I have a morning routine: awake, rub the sleep from my eyes, will myself out of bed, determine to get the brain online, pray for my cold heart to get warm, and move as quickly as I can toward brewing a fresh pot of French Pressed coffee.
And all of that is toward the end of getting in the chair, with Bible, pencil, and journal, with a desperate desire for the pleasure of the Father's company.
In this current season, my reading has been primarily in the Psalms. I've needed a helpful voice for my prayers, help for my conversation with the Father. It has been my hope the Psalmists would guide me. But this morning, the guidance was different from what I was looking for (though, writing this six hours later, I've discovered it is exactly what I needed). For this morning I experienced the jarring prose of the Psalmist, and it landed on my dry heart with explosive force.
Have you ever seen the Ford TV commercials? When that heavy emblem lands on dry, parched ground, in an explosion of dirt and dust?
That is what one little bit of prose felt like from the Psalmist this morning. One little word from Psalm 22, landing, breaking, shattering...
"Yet you are holy..."
The only way you will feel the force of that phrase is to know its context, Psalm 22:1-2:
1 My God, my God, why have you forsaken me?
Why are you so far from saving me, from the words of my groaning?
2 O my God, I cry by day, but you do not answer,
and by night, but I find no rest.
You can feel the weight of what David is going through in these sentences, but only if you ponder this powerful prose for a moment, and enter into his experience. It is probably not too hard, as I would imagine you have felt, at times in your life, as he has felt.
"Forsaken." Whether it is true or not, David feels as if God has renounced his allegiance to him, given up on the relationship, and abandoned and deserted him.
"So far..." Do you sense the hurt in his voice, and in his heart? God...feels...so...far...away. So far, that he cannot save. So far, that he is unable to even hear his all-the-way-down-to-the-depths-of-his-soul groanings.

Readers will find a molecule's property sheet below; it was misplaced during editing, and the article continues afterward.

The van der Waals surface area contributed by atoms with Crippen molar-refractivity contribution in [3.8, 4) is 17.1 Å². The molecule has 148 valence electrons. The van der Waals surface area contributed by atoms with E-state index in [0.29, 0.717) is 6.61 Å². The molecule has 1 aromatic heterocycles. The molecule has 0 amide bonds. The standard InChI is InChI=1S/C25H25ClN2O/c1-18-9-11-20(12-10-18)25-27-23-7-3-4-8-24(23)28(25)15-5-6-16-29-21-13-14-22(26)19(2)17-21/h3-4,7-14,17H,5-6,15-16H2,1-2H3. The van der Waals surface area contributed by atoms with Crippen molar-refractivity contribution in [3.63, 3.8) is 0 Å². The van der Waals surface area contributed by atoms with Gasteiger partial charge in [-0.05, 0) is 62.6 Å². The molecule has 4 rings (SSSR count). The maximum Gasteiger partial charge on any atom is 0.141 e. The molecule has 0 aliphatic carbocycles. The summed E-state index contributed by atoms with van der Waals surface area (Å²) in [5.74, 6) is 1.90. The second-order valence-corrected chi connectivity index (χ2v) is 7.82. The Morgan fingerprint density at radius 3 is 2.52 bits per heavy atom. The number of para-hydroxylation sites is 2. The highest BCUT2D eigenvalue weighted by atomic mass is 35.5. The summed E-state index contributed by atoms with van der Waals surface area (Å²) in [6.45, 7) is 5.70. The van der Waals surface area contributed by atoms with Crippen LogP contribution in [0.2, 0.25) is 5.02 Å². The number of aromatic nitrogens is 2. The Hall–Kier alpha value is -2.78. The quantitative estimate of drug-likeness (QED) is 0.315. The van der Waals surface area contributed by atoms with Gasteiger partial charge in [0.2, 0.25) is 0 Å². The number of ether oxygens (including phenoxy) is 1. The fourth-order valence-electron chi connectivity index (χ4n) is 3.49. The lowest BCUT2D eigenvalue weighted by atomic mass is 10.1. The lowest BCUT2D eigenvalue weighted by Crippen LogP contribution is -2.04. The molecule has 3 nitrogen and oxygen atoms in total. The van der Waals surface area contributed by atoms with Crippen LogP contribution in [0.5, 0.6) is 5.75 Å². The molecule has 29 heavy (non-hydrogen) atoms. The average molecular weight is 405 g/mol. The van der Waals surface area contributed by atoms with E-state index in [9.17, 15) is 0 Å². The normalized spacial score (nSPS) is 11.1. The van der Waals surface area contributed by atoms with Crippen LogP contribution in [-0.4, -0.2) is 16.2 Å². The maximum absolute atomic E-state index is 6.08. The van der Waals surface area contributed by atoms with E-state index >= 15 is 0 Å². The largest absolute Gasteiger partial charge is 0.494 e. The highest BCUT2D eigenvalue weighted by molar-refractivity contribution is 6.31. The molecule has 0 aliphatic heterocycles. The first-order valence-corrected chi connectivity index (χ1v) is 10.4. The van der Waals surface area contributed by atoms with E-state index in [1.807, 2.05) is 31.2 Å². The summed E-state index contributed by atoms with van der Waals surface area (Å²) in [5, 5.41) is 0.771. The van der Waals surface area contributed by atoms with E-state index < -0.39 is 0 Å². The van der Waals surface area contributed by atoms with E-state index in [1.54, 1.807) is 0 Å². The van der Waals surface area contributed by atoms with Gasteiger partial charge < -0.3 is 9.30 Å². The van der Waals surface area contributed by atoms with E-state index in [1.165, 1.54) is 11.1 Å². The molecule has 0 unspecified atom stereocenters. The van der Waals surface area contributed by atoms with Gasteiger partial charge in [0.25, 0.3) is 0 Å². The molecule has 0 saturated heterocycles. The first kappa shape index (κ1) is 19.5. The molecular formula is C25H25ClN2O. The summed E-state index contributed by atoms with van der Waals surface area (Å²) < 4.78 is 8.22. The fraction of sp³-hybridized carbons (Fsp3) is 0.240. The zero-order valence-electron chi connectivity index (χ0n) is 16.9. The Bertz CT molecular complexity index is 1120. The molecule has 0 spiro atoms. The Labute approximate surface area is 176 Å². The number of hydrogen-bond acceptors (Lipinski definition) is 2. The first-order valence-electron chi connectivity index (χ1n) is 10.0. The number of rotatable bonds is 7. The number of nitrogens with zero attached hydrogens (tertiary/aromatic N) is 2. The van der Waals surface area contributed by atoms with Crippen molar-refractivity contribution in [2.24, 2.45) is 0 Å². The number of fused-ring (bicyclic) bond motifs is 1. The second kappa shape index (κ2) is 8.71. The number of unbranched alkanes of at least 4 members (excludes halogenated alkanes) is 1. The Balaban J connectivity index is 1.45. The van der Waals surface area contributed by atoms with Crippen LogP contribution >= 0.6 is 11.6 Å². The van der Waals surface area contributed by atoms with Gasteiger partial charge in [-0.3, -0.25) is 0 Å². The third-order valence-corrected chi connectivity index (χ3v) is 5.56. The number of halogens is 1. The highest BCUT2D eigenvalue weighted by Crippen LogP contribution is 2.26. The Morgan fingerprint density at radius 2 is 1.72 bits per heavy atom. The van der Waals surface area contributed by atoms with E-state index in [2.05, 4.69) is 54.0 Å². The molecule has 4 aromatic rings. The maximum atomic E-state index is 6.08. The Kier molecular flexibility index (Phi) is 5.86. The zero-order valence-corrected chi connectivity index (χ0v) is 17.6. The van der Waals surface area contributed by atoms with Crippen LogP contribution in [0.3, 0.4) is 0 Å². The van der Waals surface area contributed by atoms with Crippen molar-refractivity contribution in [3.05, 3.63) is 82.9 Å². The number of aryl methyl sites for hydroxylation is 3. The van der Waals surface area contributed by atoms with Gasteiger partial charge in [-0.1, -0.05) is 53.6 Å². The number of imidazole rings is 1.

"I cry..." Words are not the only way that David reveals his heart. His tears are also an expression of his distress and pain. Water flowing down his cheeks attended by anguished wails all day long.
"...by night...I find no rest." Intense emotion does not easily lend itself to sleep. David tosses and turns. It is an unkind paradox of emotional distress: intense emotions drain us, and leave us exhausted, but then, at the very point we need rest, sleep flees from us. It is a bitter irony.
And then, this jarring phrase.
"Yet, you are holy."
There he is, on his knees, pouring out his heart. His feelings and emotions have been washing over him in waves, for days. He is exhausted and spent. There are no reserves left. He's at the end of himself. And then, a slow, deep from within him sigh of realization. Despite all this, regardless of the way David feels, God hasn't changed. His situation doesn't change who God is. Raising his head (which to this point has been bent low to the ground), he confesses the holiness of God. His reality, as difficult as it may be (read Psalm 22:6-8; 12-18; 20-21) does not take away from the purity, righteousness...the goodness of God.
"Yet, you are holy..."
These four words, this jarring prose from the Psalmist, is immensely important for our praying and living. They have the potential to deliver us from our circumstances, while our circumstances remain the same. They show us that the way to true praying is a knowledge of the Holy One. And pressing into them is to open the door to contentment.
More on this tomorrow...